At the conclusion of the night, more than 200-300 guests had met new people and learned more about their Omaha neighbors. The one question repeatedly asked was, “How can we be involved in the next steps?”

To get involved, contact Christa Yoakum at cyoakum@neappleseed.org.

Join Appleseed at the Maha Music Festival on August 11

Each year, the nonprofit and volunteer-led Maha Music Festival brings the community together around great local and national music. As Maha puts it, “It’s about being in Omaha and loving every second of it. In the plainest sense, Maha is about community.

With community in mind, Maha decided to launch its first-ever Community Village at this year’s festival to showcase community groups and organizations they believe are working to make Omaha and Nebraska a better place.

Appleseed is privileged to announce that we’ve been invited to participate in Maha’s inaugural Community Village! See which other community groups will join us

If you’re going to Maha on August 11 be sure to stop by Appleseed’s tent and say hello to our staff! There, you can learn how you can take action on key issues, get involved with Appleseed’s welcoming initiatives, and even register to vote!

See you there!

Celebrate our Good Apple Awards honorees

Join Appleseed on Thursday, October 4, 2012 to celebrate people who stand up for justice and opportunity for all and build a stronger Nebraska.

We are excited to announce this year’s honorees: 


State Senator Kathy Campbell

Appleseed is proud to recognize State Senator Kathy Campbell with the Jim Wolf Equal Justice Award for her tireless advocacy for Nebraska’s children.

As Chairwoman of the Legislature’s Health & Human Services Committee, Senator Campbell has been a central leader in overseeing the Legislature’s efforts to reform Nebraska’s child welfare system and improve the lives of thousands of Nebraska’s most vulnerable children. Under Senator Campbell’s leadership this session, the Legislature passed a series of child welfare reforms that created much needed accountability, transparency and oversight of the state’s child welfare system.

Senator Campbell has also been the lead advocate at the Legislature for two years calling for the restoration of prenatal care coverage for all low-income mothers and children. Because of Senator Campbell’s efforts helping pass LB 599 this April, more than 1,500 low-income children will have access to prenatal care and a chance at a healthy start to life.



Rachel Jacobson
Film Streams

This year, Appleseed will deliver our Milo Mumgaard Emerging Leader Award to Rachel Jacobson, founder and director of Film Streams. The award, named after Appleseed’s founding executive director, recognizes young, emerging leaders who have a vision for the best of what Nebraska can be and, through initiative, hard work, and dedication, are pushing to make their vision a reality. Appleseed is proud to recognize Rachel’s efforts founding Film Streams and its commitment toward bringing together community groups to engage in much needed dialogue on important social issues facing our communities.

Rachel and Film Streams also have contributed to the mission of Appleseed’s immigration program: promoting strong, vibrant, integrated and engaged communities. Rachel and Film Stream’s Community Development initiative have collaborated with a long list of community groups and hosted dozens of community events and forums to cultivate dialogue through events such as its biennial Cinemateca film series celebrating Latino, Latin American and Spanish cinema, its community forums around documentaries including 9500 Liberty, When We Stop Counting, and A Time for Burning, and much, much more.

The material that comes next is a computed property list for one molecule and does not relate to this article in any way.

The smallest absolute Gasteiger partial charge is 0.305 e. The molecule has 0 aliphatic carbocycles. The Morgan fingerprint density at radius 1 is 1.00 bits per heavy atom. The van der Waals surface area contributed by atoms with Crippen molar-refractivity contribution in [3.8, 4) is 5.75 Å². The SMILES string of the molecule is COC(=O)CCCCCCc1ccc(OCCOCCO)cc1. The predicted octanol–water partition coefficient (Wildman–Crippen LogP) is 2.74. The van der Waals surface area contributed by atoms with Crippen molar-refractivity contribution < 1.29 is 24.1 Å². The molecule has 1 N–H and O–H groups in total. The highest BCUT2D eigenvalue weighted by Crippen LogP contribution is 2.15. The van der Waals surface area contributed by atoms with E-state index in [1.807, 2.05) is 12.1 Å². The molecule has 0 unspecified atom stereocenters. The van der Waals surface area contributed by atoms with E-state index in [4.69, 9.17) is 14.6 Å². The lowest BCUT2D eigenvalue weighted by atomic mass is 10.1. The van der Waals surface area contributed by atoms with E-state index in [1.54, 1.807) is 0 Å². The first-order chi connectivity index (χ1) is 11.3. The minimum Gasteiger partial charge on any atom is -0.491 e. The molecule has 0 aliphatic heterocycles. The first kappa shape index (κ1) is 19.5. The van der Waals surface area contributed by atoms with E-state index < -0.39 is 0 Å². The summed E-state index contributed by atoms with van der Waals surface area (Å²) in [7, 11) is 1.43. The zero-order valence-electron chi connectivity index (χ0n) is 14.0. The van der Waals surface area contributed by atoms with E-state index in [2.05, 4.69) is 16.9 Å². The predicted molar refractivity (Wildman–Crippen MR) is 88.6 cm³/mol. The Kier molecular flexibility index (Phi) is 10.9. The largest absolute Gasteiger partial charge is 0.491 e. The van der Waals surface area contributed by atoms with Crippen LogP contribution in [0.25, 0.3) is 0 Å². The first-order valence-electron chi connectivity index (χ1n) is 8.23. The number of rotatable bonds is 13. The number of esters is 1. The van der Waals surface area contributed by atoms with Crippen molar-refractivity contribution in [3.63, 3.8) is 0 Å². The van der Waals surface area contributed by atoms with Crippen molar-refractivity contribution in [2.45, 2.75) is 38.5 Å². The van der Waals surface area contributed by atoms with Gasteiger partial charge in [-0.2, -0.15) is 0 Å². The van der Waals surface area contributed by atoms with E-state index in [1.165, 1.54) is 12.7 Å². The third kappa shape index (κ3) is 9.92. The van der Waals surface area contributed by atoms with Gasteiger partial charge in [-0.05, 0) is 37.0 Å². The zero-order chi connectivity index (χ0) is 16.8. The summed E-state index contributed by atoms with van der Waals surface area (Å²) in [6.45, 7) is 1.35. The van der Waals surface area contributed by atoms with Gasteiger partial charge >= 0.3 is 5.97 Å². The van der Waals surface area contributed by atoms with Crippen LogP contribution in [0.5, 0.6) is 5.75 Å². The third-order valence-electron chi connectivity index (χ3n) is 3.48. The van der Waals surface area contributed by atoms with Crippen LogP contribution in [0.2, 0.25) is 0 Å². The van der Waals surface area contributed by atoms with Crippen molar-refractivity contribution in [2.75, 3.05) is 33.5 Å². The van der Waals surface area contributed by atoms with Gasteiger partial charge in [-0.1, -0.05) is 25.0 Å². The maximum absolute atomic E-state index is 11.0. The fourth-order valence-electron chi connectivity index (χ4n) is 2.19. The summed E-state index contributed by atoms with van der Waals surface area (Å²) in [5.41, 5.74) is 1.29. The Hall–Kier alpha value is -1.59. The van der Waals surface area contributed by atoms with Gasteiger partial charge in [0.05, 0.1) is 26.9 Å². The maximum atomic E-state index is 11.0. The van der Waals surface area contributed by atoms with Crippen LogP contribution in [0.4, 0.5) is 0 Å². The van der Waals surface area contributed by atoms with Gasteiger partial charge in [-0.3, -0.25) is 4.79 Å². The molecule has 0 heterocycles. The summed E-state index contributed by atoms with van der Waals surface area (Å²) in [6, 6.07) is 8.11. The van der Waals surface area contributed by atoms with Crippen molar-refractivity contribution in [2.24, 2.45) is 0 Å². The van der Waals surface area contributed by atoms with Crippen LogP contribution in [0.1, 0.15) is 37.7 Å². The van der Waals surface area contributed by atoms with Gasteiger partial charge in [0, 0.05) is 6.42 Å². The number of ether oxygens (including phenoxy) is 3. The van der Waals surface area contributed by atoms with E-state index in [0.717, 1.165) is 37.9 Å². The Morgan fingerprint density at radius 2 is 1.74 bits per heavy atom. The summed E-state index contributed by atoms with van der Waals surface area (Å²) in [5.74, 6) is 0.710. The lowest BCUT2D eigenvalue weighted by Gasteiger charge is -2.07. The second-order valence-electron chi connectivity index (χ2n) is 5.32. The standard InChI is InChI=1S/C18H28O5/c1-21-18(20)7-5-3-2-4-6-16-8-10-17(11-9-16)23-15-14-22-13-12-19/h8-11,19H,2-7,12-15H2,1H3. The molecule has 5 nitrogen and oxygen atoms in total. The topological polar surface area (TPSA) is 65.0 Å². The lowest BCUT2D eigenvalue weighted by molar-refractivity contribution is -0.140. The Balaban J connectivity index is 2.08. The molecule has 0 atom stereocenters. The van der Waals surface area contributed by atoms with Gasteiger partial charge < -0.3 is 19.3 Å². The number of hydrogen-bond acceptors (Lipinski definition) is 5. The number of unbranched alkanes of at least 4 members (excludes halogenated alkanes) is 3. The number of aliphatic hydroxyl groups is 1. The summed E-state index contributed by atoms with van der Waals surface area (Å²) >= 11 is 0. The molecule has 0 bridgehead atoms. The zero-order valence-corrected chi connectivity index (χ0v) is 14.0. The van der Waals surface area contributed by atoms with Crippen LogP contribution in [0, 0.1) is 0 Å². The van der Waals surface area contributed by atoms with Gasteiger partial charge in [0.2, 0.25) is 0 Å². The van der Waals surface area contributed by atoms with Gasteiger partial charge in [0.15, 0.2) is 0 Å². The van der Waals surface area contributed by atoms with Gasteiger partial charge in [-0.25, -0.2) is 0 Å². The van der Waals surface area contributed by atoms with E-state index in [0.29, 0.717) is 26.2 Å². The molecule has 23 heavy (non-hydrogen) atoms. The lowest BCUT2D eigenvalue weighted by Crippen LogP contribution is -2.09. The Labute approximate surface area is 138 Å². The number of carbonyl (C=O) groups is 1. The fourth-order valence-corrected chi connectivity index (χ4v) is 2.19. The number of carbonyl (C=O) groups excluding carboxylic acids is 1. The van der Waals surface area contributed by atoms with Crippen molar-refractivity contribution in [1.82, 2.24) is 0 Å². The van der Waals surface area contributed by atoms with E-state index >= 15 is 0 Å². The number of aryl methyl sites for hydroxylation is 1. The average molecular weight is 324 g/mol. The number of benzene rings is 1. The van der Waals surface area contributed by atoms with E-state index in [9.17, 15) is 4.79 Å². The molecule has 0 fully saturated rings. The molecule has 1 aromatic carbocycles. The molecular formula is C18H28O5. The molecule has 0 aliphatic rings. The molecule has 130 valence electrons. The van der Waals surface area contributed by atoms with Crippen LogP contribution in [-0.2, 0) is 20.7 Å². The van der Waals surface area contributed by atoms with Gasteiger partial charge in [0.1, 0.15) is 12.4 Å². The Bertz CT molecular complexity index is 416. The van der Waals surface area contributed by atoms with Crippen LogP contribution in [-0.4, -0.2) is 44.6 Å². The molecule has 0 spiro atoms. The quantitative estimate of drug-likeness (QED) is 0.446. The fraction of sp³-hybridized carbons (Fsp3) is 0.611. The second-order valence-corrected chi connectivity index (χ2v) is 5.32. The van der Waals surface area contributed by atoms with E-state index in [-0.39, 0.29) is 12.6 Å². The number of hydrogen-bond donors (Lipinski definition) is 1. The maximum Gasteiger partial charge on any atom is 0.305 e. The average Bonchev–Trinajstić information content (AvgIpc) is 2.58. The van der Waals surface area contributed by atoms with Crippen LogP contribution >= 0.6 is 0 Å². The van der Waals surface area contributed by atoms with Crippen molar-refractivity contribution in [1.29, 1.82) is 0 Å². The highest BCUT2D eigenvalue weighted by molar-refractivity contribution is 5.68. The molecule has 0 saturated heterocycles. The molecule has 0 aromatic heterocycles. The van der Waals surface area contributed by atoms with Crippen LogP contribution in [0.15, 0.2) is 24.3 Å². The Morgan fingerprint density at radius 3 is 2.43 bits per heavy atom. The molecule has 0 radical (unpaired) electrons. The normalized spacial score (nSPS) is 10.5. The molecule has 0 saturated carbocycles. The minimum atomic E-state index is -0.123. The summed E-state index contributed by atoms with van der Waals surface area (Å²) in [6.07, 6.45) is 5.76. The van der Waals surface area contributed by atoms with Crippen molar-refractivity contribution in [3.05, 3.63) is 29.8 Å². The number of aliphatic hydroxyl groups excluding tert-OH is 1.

Carolina Quezada
Latino Center of the Midlands

Sergio Sosa
Heartland Workers Center

Willie Hamilton
Black Men United

Appleseed is pleased to give our grassroots advocacy award to Carolina Quezada, Sergio Sosa, and Willie Hamilton collectively for their efforts to defend voting rights in Nebraska. This year, these three community leaders were instrumental in rallying the community to speak out against legislative proposals that would’ve created unnecessary barriers for citizens to exercise their voting rights. Moreover, they have led the way in Omaha to challenge proposals to cut back polling locations and have worked with the community and the Election Commissioner to find solutions to help Nebraskans vote.



Nebraska Indian Child Welfare Act Coalition

Appleseed’s Seeds of Justice Award honors public interest legal contributions towards positive public policy reform in Nebraskan. This year, Appleseed will present the Nebraska Indian Child Welfare Act (ICWA) Coalition with the award. The Nebraska ICWA Coalition, comprised of tribal representatives and attorneys across Nebraska, work to strengthen the Nebraska Indian Child Welfare Act and to protect the rights of Native American children and families who interact with the child welfare system.

Join us as we celebrate these outstanding Nebraskans at this year’s Good Apple Awards at the Livestock Exchange Building Ballroom in Omaha on Thursday, October 4, 2012.

The Good Apple Awards is a heavy hors d’oeuvres cocktail reception. Cocktail hour begins at 6pm. The program begins at 7pm followed by a post-program social. Individual tickets are $50. Young professional tickets are $35. Purchase tickets online

For more information about the event, tickets, or sponsorship opportunities contact Nicholas Swiercek at nswiercek@neappleseed.org or (402) 438-8853 x110.

Thank you to our Good Apple Awards sponsors (As of August 1):

Partner Sponsor

Advocate Sponsors


Ally Sponsors
Annette & Paul Smith
Commercial Investment Properties
Fuhrman, Smolsky & Furey, PC
Mueller Robak LLC
Nebraska State Education Association
One World Community Health Centers
Stinson Morrison Hecker LLP
Vanguard Charitable Endowment

Friends of Appleseed
American Communications Group